An individual's premarital views about uncommitted sex, such as one-night stands or casual sex, may make it more difficult to remain blissfully married, suggests a new study.
Published in the journal Psychological Science, the research outlines several factors that can contribute to a marriage's long-term happiness or dissolution, including one big red flag: An individual's behaviour and attitude about uncommitted sexual relationships even before the marriage.
"Marital satisfaction generally declines over time, but what we've found is that when, prior to their marriage, one or both spouses hold generalised beliefs that uncommitted sex is okay, that can contribute to the failure of a marriage," said the study's first author Juliana French from Florida State University.
For the study, the research team collected and analysed data from 204 heterosexual, newly married couples.
They collected information on their behaviours and attitudes prior to the marriage as well as numerous factors related to their new marriages including marital satisfaction.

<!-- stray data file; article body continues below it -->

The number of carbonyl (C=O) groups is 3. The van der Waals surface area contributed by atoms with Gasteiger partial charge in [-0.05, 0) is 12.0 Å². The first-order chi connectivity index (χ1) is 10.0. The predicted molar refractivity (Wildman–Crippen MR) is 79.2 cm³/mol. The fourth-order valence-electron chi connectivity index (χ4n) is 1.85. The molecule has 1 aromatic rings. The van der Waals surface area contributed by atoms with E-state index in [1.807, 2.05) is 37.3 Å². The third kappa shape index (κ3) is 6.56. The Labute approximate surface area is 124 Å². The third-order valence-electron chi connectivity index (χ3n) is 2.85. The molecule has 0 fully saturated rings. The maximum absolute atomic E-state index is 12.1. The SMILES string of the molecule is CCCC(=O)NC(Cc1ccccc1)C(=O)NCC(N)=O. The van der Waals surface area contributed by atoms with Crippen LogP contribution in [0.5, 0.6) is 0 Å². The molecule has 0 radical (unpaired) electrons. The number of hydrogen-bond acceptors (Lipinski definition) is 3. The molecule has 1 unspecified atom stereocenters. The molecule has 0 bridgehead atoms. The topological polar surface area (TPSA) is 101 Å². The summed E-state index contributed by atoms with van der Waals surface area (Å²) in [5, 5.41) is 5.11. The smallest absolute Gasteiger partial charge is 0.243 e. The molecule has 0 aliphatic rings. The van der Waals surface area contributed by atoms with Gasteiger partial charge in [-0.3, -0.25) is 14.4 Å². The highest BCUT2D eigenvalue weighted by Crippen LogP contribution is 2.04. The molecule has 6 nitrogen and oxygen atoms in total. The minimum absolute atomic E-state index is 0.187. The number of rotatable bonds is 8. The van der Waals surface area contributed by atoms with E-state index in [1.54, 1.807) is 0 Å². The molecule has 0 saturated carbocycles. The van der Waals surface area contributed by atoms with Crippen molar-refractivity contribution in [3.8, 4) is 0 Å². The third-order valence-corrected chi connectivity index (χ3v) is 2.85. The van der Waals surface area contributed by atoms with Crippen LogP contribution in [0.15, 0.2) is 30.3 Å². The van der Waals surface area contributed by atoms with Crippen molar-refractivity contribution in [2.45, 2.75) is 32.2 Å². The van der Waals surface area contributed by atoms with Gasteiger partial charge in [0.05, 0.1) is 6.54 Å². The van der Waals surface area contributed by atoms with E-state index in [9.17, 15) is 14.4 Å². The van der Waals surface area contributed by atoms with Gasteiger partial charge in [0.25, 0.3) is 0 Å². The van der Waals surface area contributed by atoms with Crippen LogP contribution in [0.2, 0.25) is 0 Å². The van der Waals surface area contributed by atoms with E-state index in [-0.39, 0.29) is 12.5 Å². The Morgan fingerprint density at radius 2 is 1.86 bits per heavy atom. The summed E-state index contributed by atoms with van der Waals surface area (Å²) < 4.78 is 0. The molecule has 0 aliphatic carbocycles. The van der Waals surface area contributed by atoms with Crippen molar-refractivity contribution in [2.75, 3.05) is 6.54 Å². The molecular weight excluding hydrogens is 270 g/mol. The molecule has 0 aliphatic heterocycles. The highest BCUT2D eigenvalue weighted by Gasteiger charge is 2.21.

Over the course of several years, researchers followed up with couples to collect information about their marital satisfaction and cataloged data on which couples separated or filed for divorce.
In this study, the researchers focused on the degree to which people expressed "unrestricted sociosexual" behaviours, desires and attitudes prior to marriage, which indicated that they were more likely to engage in uncommitted sexual relationships such as one-night stands and generally believed that sex without love is okay.
Of the couples involved in the study, people who were relatively unrestricted were less satisfied at the start of their marriages.
Moreover, people who had relatively unrestricted partners experienced more rapid declines in satisfaction over the first several years of marriage, which ultimately predicted dissolution.
"What we found most surprising about these results was the fact that both couple members' sociosexuality play an important role in long-term, marital outcomes," French said.
"We found evidence suggesting that couples who maintain a consistent, satisfying sexual relationship or couples who maintain low levels of stress are buffered against these negative outcomes," French added.